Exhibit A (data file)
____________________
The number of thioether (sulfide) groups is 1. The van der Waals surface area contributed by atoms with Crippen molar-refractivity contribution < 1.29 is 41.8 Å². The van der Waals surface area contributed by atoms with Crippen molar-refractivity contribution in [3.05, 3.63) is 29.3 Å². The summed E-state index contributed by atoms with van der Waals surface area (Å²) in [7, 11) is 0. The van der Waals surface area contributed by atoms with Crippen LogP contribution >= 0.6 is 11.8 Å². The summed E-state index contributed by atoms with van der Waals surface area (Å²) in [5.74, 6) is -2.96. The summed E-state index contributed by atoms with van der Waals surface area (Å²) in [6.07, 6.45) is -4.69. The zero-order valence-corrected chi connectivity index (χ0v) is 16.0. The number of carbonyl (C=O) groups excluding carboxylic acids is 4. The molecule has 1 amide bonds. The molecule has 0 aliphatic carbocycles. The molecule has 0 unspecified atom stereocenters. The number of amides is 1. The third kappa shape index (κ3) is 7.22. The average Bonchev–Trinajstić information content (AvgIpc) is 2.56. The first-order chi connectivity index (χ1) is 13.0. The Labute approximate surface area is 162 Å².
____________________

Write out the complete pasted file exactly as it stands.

The number of thioether (sulfide) groups is 1. The van der Waals surface area contributed by atoms with Crippen molar-refractivity contribution < 1.29 is 41.8 Å². The van der Waals surface area contributed by atoms with Crippen molar-refractivity contribution in [3.05, 3.63) is 29.3 Å². The summed E-state index contributed by atoms with van der Waals surface area (Å²) in [7, 11) is 0. The van der Waals surface area contributed by atoms with Crippen LogP contribution >= 0.6 is 11.8 Å². The summed E-state index contributed by atoms with van der Waals surface area (Å²) in [5.74, 6) is -2.96. The summed E-state index contributed by atoms with van der Waals surface area (Å²) in [6.07, 6.45) is -4.69. The zero-order valence-corrected chi connectivity index (χ0v) is 16.0. The number of carbonyl (C=O) groups excluding carboxylic acids is 4. The molecule has 1 amide bonds. The molecule has 0 aliphatic carbocycles. The molecule has 0 unspecified atom stereocenters. The number of amides is 1. The third kappa shape index (κ3) is 7.22. The average Bonchev–Trinajstić information content (AvgIpc) is 2.56. The first-order chi connectivity index (χ1) is 13.0. The Labute approximate surface area is 162 Å².